A few weeks ago I was able to visit Pokhara on a work outreach trip. Pokhara is about 45 minutes by air from Kathmandu, Nepal but what a difference in lifestyle and beauty. On a clear day it’s like the mountains are right in your face. Gigantic and beautiful. Pokhara is the gateway to the Annapurna region, which is where most people start out on their treks to the Himalayas.
Like Kathmandu, there are many statutes, temples, and gumbas that both Hindus and Buddhists use as places to worship. There are also many great places to eat and shops to visit. It’s a slower pace than Kathmandu, however, one thing I learned during this trip is that the pace is picking up and the tourist landscape will be changing very soon if an international airport is built. I’m glad I got to visit at this time because it really was a welcome respite from the rat race of Kathmandu. We stayed in a guesthouse in the touristy section of the city. This area sits along the lake which is fed by many rivers. It makes the area seem even more like a vacation spot.
The people are the same, just fewer of them and the pace seems a little slower.
If you want to have an even deeper retreat while staying in Pokhara, then I would give a high recommendation to Fish Tail Lodge. I did not stay here because I was on a work trip, but if I go back this is where I will stay. It was built in 1969 and when you visit there (we had lunch) it feels like it’s still around that era. You have to take a pontoon to get there. One of our guys even pulled the entire pontoon over by himself. Great service and good food. You sort of feel like a star. You have great views of the river/lake at night as well as views of bathers, boaters and other guests staying or just coming to eat on this little sanctuary. This “hotel” sits on what feels like an island, surrounded by lake Phewa and some hills and it’s so very lovely.
My final set of photos from the area fit in nicely with Ailsa’s travel theme: Rivers. You need a river to make a lake. There are several rivers flowing into Phewa Lake. The Seti River is the most prominent river and is actually known as the vanishing river. It goes underground and actually disappears in many places.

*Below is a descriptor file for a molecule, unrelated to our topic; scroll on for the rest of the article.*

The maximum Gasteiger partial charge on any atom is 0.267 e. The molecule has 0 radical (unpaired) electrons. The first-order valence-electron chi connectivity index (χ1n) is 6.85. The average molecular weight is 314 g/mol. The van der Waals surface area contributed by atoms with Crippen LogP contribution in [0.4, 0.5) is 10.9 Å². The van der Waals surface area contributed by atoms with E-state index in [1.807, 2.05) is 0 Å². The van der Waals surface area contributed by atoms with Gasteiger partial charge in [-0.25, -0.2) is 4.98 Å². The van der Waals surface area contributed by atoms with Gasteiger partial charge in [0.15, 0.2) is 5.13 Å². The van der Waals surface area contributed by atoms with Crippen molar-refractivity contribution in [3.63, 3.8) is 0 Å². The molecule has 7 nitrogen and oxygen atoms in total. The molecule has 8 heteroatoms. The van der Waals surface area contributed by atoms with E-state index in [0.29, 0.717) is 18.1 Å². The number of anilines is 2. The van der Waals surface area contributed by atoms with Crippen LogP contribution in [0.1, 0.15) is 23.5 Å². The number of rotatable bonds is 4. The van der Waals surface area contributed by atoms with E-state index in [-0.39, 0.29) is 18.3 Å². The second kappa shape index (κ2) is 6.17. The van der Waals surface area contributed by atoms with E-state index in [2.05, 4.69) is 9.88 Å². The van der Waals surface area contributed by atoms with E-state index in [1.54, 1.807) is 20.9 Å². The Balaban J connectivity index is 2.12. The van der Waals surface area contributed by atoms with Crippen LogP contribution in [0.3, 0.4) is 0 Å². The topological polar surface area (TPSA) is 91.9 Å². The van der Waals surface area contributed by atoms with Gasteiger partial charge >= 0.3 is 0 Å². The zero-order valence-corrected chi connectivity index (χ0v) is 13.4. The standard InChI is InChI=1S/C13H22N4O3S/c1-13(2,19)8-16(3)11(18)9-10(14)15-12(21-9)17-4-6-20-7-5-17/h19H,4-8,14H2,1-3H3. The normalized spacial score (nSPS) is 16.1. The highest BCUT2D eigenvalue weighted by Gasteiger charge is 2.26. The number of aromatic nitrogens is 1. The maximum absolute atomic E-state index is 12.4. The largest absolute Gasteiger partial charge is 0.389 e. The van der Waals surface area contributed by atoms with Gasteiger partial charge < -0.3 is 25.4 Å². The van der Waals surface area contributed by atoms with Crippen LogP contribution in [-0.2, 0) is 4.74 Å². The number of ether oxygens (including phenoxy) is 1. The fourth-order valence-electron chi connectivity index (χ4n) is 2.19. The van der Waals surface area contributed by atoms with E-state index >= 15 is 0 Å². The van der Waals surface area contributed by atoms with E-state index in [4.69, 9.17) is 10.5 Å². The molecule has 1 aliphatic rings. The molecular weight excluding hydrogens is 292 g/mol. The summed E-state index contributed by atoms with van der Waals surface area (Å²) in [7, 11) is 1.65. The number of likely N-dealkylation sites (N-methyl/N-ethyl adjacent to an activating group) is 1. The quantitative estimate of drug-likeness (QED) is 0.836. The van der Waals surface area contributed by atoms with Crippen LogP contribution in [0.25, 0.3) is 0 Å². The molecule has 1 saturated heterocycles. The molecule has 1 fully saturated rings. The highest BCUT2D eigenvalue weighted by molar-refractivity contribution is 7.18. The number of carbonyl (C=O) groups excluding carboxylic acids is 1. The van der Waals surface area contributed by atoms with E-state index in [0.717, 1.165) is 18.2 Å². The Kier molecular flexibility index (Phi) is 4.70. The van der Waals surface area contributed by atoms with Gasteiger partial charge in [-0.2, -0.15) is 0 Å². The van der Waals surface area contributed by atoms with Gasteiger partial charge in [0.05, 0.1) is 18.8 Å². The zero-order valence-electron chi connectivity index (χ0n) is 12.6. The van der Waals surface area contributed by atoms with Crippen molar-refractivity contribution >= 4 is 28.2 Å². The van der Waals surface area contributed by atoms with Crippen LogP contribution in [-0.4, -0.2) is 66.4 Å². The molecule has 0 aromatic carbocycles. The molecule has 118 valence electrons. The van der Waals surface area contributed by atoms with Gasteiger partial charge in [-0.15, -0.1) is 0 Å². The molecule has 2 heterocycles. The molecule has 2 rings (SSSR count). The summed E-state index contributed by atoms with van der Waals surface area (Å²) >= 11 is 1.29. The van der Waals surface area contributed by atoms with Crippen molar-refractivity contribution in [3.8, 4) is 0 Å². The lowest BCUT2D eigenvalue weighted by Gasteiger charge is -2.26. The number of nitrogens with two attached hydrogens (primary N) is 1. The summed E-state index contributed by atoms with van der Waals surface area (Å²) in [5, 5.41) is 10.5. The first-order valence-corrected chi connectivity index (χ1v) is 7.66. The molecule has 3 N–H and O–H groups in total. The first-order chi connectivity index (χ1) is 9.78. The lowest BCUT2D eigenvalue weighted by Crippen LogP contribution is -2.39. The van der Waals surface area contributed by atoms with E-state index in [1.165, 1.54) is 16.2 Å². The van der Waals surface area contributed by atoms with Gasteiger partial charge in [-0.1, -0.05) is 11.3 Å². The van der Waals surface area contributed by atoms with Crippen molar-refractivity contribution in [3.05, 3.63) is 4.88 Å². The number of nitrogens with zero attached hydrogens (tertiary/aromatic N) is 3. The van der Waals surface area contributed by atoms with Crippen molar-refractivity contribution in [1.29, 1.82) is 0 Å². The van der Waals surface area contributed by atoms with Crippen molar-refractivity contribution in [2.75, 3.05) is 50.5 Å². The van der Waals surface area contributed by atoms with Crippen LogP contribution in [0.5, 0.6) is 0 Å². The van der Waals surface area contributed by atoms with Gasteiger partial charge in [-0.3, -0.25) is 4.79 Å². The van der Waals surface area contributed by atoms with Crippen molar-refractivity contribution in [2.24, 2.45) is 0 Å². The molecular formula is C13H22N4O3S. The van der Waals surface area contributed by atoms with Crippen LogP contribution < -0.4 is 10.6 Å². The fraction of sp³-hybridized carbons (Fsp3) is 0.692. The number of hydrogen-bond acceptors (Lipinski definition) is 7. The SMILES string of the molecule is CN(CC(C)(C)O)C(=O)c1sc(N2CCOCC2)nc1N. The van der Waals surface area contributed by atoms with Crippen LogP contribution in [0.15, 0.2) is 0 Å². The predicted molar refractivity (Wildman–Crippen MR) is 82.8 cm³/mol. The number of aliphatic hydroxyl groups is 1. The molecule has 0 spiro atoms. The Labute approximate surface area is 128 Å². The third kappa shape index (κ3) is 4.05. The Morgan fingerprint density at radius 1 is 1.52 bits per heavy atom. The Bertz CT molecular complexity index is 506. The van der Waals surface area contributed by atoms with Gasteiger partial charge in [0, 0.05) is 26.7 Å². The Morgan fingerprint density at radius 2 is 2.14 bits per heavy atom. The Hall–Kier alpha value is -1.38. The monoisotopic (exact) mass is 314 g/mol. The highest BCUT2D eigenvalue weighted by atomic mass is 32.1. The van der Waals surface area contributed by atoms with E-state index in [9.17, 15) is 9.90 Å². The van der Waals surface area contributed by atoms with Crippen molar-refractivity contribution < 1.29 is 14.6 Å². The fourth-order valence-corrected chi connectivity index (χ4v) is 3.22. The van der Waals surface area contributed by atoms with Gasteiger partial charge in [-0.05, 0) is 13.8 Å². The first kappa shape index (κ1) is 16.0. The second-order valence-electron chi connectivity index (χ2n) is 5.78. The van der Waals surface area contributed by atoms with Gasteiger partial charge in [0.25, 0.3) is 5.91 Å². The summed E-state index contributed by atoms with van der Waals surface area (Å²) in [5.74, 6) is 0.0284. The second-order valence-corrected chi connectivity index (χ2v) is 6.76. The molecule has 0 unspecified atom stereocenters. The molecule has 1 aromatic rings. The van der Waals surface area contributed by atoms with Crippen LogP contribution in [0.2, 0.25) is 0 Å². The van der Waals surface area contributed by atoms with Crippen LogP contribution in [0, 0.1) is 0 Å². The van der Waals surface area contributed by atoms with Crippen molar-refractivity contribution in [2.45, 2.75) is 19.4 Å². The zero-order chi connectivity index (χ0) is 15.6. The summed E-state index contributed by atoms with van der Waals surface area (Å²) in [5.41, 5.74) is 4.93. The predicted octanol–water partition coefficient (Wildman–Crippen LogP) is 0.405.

A man of wisdom delights in water. — (Confucius)
In this sometimes turbulent world, the river is a cosmic symbol of durability and destiny; awesome, but steadfast. In this period of deep national concern, I wish everyone could live for a while beside a great river. — (Helen Hayes, Actress)
We grow up hearing so often that a straight line is the shortest distance between two points that we end up thinking it is also the best way to get there. A river knows better—:it has to do with how it dissipates the energy of its flow most efficiently; and how, in its bends, the sediment deposited soon turns into marshes and swampy islands, harboring all manner of interesting life, imparting charm and character to the whole waterway. I would defy you to find a river on this planet that prefers to run straight, unless it has been taught so by the U.S. Army Corps of Engineers. — (Tom Horton, Bay Country)
Other river posts I really enjoyed.
- Travel Theme: Rivers | Edge of the Forest
- Rivers of Dreams | alien shores
- Jungle Born | Writing Between the Lines
- Hutt River walk : Travel theme :Rivers | scrapydo
- Ouch!! My back hurts!!
- On the move on the Congo River | Tish Farrell
- Cleaning up the River | The Beauty Along the Road
- “Riverdance” | Le Drake Noir
- An Adventure on the Maha Oya | The Wanderlust Gene
- 5-10-14 Travel Theme: Rivers | The Quotidian Hudson
- Weekly Photo Challenge -On the Move | Travels and Trifles
- 5-12-14 Travel Theme: River Redux | The Quotidian Hudson